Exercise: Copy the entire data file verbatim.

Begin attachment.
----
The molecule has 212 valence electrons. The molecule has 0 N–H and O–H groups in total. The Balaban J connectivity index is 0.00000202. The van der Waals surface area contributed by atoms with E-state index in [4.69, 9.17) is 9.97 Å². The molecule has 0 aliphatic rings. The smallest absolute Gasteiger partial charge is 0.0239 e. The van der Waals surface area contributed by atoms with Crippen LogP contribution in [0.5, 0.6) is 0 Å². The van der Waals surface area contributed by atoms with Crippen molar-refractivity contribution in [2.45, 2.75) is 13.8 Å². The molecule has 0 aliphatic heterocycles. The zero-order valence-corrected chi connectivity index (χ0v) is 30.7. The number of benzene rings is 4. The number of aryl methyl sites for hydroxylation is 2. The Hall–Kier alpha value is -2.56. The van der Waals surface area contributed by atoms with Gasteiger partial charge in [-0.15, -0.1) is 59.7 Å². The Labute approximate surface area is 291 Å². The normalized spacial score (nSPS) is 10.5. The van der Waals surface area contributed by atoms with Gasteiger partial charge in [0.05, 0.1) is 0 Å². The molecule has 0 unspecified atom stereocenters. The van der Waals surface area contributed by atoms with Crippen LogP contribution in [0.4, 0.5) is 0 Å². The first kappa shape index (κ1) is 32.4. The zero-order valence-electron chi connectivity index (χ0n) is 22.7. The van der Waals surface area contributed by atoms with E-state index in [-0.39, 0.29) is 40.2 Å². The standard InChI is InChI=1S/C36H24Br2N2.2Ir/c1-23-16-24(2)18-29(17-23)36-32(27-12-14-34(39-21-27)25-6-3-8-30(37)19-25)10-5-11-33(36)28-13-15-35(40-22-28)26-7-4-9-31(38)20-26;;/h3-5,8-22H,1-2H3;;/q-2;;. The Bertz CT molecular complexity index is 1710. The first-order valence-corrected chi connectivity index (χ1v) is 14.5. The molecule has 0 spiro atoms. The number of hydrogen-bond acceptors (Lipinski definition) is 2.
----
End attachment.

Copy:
The molecule has 212 valence electrons. The molecule has 0 N–H and O–H groups in total. The Balaban J connectivity index is 0.00000202. The van der Waals surface area contributed by atoms with E-state index in [4.69, 9.17) is 9.97 Å². The molecule has 0 aliphatic rings. The smallest absolute Gasteiger partial charge is 0.0239 e. The van der Waals surface area contributed by atoms with Crippen LogP contribution in [0.5, 0.6) is 0 Å². The van der Waals surface area contributed by atoms with Crippen molar-refractivity contribution in [2.45, 2.75) is 13.8 Å². The molecule has 0 aliphatic heterocycles. The zero-order valence-corrected chi connectivity index (χ0v) is 30.7. The number of benzene rings is 4. The number of aryl methyl sites for hydroxylation is 2. The Hall–Kier alpha value is -2.56. The van der Waals surface area contributed by atoms with Gasteiger partial charge in [-0.15, -0.1) is 59.7 Å². The Labute approximate surface area is 291 Å². The normalized spacial score (nSPS) is 10.5. The van der Waals surface area contributed by atoms with Gasteiger partial charge in [0.05, 0.1) is 0 Å². The molecule has 0 unspecified atom stereocenters. The van der Waals surface area contributed by atoms with Crippen LogP contribution in [0.4, 0.5) is 0 Å². The first kappa shape index (κ1) is 32.4. The zero-order valence-electron chi connectivity index (χ0n) is 22.7. The van der Waals surface area contributed by atoms with E-state index in [-0.39, 0.29) is 40.2 Å². The standard InChI is InChI=1S/C36H24Br2N2.2Ir/c1-23-16-24(2)18-29(17-23)36-32(27-12-14-34(39-21-27)25-6-3-8-30(37)19-25)10-5-11-33(36)28-13-15-35(40-22-28)26-7-4-9-31(38)20-26;;/h3-5,8-22H,1-2H3;;/q-2;;. The Bertz CT molecular complexity index is 1710. The first-order valence-corrected chi connectivity index (χ1v) is 14.5. The molecule has 0 spiro atoms. The number of hydrogen-bond acceptors (Lipinski definition) is 2.